SpaceX’s Starship rocket has been cleared for launch by the Federal Aviation Administration (FAA), meaning it could take its first orbital flight test as soon as next week, as reported earlier by CNN.
With the help of SpaceX’s Super Heavy rocket, Starship is the spacecraft that’s designed to ferry crew and cargo to Earth orbit, the Moon, and Mars. SpaceX says it's targeting a Starship launch from the company’s Texas Starbase “as soon as” April 17th.
The “150-minute test window” opens at 8AM ET, according to SpaceX’s launch website, and there will be a live webcast of the test.
“After a comprehensive license evaluation process, the FAA determined SpaceX met all safety environment, policy, payload, airspace integration and financial responsibility requirements,” the FAA says in a statement. “The license is valid for five years.”
The FAA also listed several steps it’s taking to reduce the impact of the launch of commercial airline flights and other uses of nearby airspace:
The FAA will use key mission “triggers” such as the loading of rocket fuel and the final disposition of the booster rocket to pinpoint when to close and reopen airspace.·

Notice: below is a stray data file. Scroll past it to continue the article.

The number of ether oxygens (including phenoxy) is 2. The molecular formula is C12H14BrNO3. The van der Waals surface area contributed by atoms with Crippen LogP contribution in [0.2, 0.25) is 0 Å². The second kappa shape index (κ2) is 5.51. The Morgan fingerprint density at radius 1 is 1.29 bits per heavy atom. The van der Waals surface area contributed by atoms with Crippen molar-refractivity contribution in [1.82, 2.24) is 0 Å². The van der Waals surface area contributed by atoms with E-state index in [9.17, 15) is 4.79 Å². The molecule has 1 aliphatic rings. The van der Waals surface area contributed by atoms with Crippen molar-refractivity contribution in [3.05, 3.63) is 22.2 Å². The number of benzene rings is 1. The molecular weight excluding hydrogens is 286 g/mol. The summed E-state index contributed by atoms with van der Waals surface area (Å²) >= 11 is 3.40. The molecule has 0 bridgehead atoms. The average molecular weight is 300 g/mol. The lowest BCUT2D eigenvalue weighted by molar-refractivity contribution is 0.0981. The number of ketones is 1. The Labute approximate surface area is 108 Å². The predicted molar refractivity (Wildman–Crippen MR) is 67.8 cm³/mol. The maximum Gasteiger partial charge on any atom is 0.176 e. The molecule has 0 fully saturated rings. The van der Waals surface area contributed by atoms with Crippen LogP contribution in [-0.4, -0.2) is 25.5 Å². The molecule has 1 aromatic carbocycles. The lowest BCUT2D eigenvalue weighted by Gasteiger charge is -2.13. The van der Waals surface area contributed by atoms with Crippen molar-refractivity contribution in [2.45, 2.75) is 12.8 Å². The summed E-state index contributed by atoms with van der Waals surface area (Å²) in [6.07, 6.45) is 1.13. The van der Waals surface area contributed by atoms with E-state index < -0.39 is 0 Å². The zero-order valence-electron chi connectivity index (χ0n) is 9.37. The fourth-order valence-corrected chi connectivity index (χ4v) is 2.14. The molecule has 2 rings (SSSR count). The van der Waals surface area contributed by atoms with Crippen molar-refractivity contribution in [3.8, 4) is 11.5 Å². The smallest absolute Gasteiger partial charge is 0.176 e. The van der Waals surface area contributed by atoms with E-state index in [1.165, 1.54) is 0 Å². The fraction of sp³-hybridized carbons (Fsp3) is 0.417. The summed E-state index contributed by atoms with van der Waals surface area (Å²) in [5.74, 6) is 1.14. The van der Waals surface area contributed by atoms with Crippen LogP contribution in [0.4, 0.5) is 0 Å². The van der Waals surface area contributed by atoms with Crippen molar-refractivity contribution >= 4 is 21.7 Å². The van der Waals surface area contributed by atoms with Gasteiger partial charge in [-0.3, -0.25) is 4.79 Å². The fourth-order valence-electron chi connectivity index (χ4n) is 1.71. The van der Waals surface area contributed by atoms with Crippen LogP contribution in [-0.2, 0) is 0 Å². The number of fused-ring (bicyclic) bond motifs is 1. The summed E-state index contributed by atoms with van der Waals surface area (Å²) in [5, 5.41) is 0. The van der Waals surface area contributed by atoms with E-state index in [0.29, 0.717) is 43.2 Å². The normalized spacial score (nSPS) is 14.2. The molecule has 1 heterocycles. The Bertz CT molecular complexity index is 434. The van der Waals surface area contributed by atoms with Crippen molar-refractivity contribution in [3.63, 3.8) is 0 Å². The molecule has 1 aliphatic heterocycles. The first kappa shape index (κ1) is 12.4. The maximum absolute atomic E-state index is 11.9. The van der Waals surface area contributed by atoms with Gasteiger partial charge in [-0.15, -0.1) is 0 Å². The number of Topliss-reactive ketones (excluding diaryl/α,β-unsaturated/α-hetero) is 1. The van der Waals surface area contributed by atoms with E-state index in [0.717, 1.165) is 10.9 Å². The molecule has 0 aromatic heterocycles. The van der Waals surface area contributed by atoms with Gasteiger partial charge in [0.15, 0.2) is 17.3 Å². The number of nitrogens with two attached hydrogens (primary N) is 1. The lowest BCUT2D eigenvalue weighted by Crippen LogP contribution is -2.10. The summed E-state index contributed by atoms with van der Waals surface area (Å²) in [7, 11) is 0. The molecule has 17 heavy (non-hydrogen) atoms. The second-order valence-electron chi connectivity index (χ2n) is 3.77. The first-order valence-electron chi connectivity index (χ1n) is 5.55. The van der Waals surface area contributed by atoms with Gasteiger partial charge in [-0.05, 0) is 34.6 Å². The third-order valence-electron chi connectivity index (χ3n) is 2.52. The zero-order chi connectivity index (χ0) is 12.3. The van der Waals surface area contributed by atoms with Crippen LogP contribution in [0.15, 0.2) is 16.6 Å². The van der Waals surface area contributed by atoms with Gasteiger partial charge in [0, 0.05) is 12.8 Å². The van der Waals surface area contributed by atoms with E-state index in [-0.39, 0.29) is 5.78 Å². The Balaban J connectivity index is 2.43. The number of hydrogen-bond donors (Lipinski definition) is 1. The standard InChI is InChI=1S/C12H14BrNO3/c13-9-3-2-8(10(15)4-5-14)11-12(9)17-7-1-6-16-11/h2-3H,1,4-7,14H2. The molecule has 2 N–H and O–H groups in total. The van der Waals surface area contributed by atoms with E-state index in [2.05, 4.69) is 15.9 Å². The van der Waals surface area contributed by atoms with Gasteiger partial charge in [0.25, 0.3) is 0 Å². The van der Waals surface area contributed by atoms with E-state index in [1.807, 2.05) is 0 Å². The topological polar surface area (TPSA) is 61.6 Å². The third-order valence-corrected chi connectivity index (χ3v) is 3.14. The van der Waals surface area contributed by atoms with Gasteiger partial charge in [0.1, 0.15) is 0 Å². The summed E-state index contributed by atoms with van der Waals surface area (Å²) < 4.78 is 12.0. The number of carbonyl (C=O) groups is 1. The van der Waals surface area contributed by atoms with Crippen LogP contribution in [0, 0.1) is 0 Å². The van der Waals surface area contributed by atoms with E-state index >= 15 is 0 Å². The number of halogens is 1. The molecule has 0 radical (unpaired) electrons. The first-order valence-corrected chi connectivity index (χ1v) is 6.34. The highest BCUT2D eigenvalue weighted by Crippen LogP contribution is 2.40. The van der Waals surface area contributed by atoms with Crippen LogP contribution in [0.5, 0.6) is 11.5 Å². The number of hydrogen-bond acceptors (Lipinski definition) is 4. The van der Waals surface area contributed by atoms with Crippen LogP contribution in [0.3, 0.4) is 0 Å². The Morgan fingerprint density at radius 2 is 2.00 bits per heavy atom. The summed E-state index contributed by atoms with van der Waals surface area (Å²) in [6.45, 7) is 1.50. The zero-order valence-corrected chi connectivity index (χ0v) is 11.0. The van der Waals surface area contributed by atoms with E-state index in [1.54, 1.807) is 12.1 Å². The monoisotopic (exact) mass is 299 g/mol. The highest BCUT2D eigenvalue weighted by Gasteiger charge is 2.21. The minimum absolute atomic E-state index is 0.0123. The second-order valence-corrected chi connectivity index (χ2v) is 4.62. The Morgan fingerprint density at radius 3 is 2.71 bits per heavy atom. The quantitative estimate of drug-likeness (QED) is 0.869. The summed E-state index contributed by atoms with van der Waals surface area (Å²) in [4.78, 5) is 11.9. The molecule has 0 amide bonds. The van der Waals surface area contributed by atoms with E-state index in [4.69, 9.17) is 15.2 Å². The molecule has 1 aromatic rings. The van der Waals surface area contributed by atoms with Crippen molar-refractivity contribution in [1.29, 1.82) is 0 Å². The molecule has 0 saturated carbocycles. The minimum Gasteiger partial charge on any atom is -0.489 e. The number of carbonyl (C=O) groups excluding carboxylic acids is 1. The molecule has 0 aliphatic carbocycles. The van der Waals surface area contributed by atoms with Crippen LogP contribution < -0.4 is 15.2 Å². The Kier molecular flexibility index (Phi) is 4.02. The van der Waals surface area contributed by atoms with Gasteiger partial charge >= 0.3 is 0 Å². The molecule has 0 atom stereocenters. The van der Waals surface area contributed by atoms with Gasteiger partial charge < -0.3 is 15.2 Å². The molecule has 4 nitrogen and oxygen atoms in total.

For the first time, the FAA will implement time-based procedures for a launch from Boca Chica. This will identify and reroute only the aircraft directly affected by the closed airspace allowing more aircraft to stay on their most optimal and efficient routes. It has previously only been used for launches from the Florida space coast.
Both the Starship vehicle and the Super Heavy booster rocket will transmit telemetry data to the FAA via the Space Data Integrator tool. Data such as position, altitude, speed and any deviation from its expected flight path will provide the FAA situational awareness, and in combination with other information, help to reopen airspace quicker.
Earlier this week, Elon Musk confirmed that Starship was preparing for launch pending regulatory approval.